Did you know that DVDs have something called a Region Lock?  This restriction keeps you from playing DVDs marked for one particular region on a DVD player or drive that is marked for another region.  As long as you stay put, don’t travel, don’t buy or accept foreign DVDs, you’ll never need to concern yourself with this.  If you are concerned, you will want to know about region code free DVD players.

If you’ve ever had the disappointing experience of putting a foreign movie DVD in your US machine or a new US movie in a foreign machine, and then getting a blank screen, you have already run into the problem.  That’s because the DVD drives, including those in laptops and game consoles as well as the stand-alone players, are usually rigged by manufacturers.

Let the Consumer Beware

Unbeknownst to most consumers, most DVD drives come with a region-blocking chip, or flag, that is built right into the machine. Unless you have a region code free player, your machine’s drive flag must match the disc flag. This is an impediment to not only to travelers, but also to immigrants who want to watch films from their homeland, to foreign film buffs, and even to students of foreign languages, as one Washington Post writer noted. 

This is done to allow those who produce those discs (e.g., film companies) to have different release dates across the globe, and more importantly, to raise the price wherever the market lets them, which some consider price discrimination.  Movie producers are especially anxious to keep movie DVDs to reaching foreign ports before the theater version has run its course.  They don’t want you taking the US DVD back to Buenos Aires with you, for example.  Accordingly, in the current state of affairs, the world has been divided into these separate consumer regions by flag number.  The logic behind these divisions totally escapes me!  Apparently it has more to do with sales areas than any kind of cultural, linguistic, or geographic sense!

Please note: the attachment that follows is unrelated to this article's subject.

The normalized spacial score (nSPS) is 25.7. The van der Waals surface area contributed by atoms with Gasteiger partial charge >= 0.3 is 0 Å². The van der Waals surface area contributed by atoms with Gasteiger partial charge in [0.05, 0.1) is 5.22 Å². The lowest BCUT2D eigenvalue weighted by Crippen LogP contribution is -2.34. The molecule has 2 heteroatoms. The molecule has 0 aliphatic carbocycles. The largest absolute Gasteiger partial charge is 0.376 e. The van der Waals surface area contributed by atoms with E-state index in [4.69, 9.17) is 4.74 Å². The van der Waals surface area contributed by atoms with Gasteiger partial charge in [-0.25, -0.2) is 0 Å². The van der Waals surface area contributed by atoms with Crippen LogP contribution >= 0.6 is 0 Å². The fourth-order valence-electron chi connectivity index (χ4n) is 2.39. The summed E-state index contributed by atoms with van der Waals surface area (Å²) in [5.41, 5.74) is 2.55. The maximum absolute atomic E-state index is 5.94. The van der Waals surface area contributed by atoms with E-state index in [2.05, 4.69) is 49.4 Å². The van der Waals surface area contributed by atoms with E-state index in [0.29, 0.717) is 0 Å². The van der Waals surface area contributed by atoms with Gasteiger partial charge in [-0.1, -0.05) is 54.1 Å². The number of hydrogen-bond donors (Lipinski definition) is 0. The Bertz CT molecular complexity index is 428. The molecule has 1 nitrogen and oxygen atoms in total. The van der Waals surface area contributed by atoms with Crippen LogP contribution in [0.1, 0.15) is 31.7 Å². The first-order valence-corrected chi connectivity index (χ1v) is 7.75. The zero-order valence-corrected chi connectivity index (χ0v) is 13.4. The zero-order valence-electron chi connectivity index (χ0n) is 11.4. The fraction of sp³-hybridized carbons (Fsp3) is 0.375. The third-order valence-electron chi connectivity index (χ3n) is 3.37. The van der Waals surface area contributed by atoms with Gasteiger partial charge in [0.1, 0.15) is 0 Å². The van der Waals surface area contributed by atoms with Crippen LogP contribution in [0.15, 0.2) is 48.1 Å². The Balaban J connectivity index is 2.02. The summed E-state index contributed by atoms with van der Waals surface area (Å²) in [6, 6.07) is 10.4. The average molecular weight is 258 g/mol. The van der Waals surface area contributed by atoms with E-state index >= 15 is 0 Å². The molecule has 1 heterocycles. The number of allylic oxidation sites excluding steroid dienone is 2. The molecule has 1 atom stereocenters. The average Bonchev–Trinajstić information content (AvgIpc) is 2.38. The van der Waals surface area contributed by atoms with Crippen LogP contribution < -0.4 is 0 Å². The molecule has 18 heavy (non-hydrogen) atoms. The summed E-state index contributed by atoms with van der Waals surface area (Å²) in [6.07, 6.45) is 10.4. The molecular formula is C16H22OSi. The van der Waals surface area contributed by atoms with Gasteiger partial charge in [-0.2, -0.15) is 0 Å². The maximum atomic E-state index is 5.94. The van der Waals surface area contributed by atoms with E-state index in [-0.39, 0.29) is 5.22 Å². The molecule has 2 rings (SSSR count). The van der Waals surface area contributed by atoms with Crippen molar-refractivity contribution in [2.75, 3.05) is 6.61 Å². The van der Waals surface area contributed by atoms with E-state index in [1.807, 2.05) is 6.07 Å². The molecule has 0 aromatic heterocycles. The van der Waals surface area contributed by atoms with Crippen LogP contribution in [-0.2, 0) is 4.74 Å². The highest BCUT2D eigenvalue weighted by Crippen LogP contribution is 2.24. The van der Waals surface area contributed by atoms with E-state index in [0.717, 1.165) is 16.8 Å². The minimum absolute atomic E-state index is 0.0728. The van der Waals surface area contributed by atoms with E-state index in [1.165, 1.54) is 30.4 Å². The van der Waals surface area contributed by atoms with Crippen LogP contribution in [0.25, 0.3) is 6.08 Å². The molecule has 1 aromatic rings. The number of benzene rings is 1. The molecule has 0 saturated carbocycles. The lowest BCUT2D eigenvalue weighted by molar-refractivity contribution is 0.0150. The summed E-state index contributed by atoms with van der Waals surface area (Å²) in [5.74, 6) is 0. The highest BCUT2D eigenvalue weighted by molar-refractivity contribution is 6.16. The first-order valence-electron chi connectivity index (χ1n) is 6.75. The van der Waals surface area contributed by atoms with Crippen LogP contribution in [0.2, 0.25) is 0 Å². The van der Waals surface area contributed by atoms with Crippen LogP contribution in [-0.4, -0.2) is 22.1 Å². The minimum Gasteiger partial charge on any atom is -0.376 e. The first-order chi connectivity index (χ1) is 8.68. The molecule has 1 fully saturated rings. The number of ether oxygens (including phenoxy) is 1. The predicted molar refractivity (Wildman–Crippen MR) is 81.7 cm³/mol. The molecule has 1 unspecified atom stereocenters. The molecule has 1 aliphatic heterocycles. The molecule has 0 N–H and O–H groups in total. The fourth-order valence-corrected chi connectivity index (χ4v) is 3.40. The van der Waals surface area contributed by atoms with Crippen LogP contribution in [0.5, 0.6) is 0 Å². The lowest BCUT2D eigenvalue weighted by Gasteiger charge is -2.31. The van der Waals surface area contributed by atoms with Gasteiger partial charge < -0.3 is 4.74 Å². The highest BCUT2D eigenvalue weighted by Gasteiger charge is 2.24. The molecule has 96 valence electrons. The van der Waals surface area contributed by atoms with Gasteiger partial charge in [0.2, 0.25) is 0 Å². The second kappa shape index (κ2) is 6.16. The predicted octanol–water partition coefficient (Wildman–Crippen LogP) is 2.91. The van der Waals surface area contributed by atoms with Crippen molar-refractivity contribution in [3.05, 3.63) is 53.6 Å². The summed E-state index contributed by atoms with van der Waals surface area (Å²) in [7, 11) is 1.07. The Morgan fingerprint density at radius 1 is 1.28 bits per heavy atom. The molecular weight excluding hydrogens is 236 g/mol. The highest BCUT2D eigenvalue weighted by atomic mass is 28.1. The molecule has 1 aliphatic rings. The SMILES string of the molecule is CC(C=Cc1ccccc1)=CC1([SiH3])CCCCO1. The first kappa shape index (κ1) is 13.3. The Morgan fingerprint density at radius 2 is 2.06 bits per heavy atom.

Here they are:

1. US & its territories, Canada, Bermuda 
2. Europe (minus Russia, Ukraine, and Belarus), Middle East, Egypt, Japan, South Africa, Swaziland, Lesotho, Greenland
3. Southeast Asia, South Korea, Taiwan, Hong Kong, Macau
4. Latin America, Australia, New Zealand, Oceana (As if hemisphere matters more than language?)
5. Afghanistan, Ukraine, Belarus, Russia, Africa (minus those mentioned elsewhere), Central & South Asia, Mongolia, North Korea
6. China, Hong Kong
7. Reserved for future use
8. International venues (planes, cruises)
How To Get Past the Region Block on DVD Players

Only “region code free” DVD players, i.e., those with NO flag (sometimes called region “0” players).  There are no region-free discs, by the way.  As the world gets flatter, I’d personally like to see this aggravating technological bump excised.  Some call it an infringement of international commerce; others see it as an opportunity for hacking.  If you read techno blogs, you’ll discover that some really smart people have invented software to circumvent the regional blocking (often for a fee) that enables the user to unlock the regional control by entering an unlock code via the remote control.  Beware:  This kind of hacking voids your machine’s warranty.

The best current solution to this problem is simple:  Look for a “multi-region or region code free DVD player” from any number of manufacturers, including Panasonic, Phillips, Pioneer, and Toshiba.  It’s legal.  Just look for the one that fits your needs and budget and start enjoying hassle-free DVD watching.  So while you are at it, why not check out the new screens too?  The Multisystem LCD TV’s are PAL, SECAM, NTSC worldwide compatible and would make a great complement to your new DVD player!